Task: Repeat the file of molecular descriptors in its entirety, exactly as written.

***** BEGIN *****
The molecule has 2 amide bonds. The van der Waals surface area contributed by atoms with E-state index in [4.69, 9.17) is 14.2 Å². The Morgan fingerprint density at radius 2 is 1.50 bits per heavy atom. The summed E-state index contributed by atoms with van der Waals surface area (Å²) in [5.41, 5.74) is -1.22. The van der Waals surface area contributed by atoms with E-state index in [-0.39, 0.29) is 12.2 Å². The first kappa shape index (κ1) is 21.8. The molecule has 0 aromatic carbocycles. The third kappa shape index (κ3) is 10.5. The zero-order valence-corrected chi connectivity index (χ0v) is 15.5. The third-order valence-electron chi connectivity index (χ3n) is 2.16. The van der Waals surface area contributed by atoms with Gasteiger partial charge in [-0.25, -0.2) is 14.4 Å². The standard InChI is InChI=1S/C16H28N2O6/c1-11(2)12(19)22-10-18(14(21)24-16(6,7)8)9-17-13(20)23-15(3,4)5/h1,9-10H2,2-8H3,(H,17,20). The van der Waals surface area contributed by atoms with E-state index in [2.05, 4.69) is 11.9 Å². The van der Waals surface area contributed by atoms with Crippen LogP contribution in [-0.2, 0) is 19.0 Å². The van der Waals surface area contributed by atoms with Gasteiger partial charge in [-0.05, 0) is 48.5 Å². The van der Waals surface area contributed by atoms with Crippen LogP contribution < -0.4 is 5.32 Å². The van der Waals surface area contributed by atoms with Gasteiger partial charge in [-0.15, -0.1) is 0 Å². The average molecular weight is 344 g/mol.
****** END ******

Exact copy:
The molecule has 2 amide bonds. The van der Waals surface area contributed by atoms with E-state index in [4.69, 9.17) is 14.2 Å². The Morgan fingerprint density at radius 2 is 1.50 bits per heavy atom. The summed E-state index contributed by atoms with van der Waals surface area (Å²) in [5.41, 5.74) is -1.22. The van der Waals surface area contributed by atoms with E-state index in [-0.39, 0.29) is 12.2 Å². The first kappa shape index (κ1) is 21.8. The molecule has 0 aromatic carbocycles. The third kappa shape index (κ3) is 10.5. The zero-order valence-corrected chi connectivity index (χ0v) is 15.5. The third-order valence-electron chi connectivity index (χ3n) is 2.16. The van der Waals surface area contributed by atoms with Gasteiger partial charge in [-0.25, -0.2) is 14.4 Å². The standard InChI is InChI=1S/C16H28N2O6/c1-11(2)12(19)22-10-18(14(21)24-16(6,7)8)9-17-13(20)23-15(3,4)5/h1,9-10H2,2-8H3,(H,17,20). The van der Waals surface area contributed by atoms with E-state index in [2.05, 4.69) is 11.9 Å². The van der Waals surface area contributed by atoms with Crippen LogP contribution in [-0.2, 0) is 19.0 Å². The van der Waals surface area contributed by atoms with Gasteiger partial charge in [-0.05, 0) is 48.5 Å². The van der Waals surface area contributed by atoms with Crippen LogP contribution < -0.4 is 5.32 Å². The van der Waals surface area contributed by atoms with Gasteiger partial charge in [-0.15, -0.1) is 0 Å². The average molecular weight is 344 g/mol.